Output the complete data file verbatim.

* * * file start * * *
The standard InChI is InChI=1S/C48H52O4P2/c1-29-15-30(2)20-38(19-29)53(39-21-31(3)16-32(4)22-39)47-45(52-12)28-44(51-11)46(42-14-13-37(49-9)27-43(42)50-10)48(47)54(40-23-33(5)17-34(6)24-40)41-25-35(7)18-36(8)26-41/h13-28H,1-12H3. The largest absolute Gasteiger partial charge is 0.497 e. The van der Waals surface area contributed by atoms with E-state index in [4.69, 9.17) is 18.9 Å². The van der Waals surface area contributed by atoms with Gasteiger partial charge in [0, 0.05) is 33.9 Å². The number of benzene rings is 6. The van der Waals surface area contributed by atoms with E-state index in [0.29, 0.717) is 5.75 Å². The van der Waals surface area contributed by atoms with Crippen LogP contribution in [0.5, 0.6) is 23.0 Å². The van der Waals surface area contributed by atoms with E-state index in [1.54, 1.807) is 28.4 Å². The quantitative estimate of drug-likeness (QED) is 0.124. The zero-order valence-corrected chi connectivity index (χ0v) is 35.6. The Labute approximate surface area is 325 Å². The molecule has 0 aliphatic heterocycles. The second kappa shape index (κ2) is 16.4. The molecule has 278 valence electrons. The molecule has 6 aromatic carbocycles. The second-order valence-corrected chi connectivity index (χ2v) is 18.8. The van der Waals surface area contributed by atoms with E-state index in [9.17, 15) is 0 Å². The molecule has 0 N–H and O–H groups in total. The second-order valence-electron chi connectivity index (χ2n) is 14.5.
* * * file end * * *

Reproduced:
The standard InChI is InChI=1S/C48H52O4P2/c1-29-15-30(2)20-38(19-29)53(39-21-31(3)16-32(4)22-39)47-45(52-12)28-44(51-11)46(42-14-13-37(49-9)27-43(42)50-10)48(47)54(40-23-33(5)17-34(6)24-40)41-25-35(7)18-36(8)26-41/h13-28H,1-12H3. The largest absolute Gasteiger partial charge is 0.497 e. The van der Waals surface area contributed by atoms with E-state index in [4.69, 9.17) is 18.9 Å². The van der Waals surface area contributed by atoms with Gasteiger partial charge in [0, 0.05) is 33.9 Å². The number of benzene rings is 6. The van der Waals surface area contributed by atoms with E-state index in [0.29, 0.717) is 5.75 Å². The van der Waals surface area contributed by atoms with Crippen LogP contribution in [0.5, 0.6) is 23.0 Å². The van der Waals surface area contributed by atoms with E-state index in [1.54, 1.807) is 28.4 Å². The quantitative estimate of drug-likeness (QED) is 0.124. The zero-order valence-corrected chi connectivity index (χ0v) is 35.6. The Labute approximate surface area is 325 Å². The molecule has 0 aliphatic heterocycles. The second kappa shape index (κ2) is 16.4. The molecule has 278 valence electrons. The molecule has 6 aromatic carbocycles. The second-order valence-corrected chi connectivity index (χ2v) is 18.8. The van der Waals surface area contributed by atoms with E-state index in [9.17, 15) is 0 Å². The molecule has 0 N–H and O–H groups in total. The second-order valence-electron chi connectivity index (χ2n) is 14.5.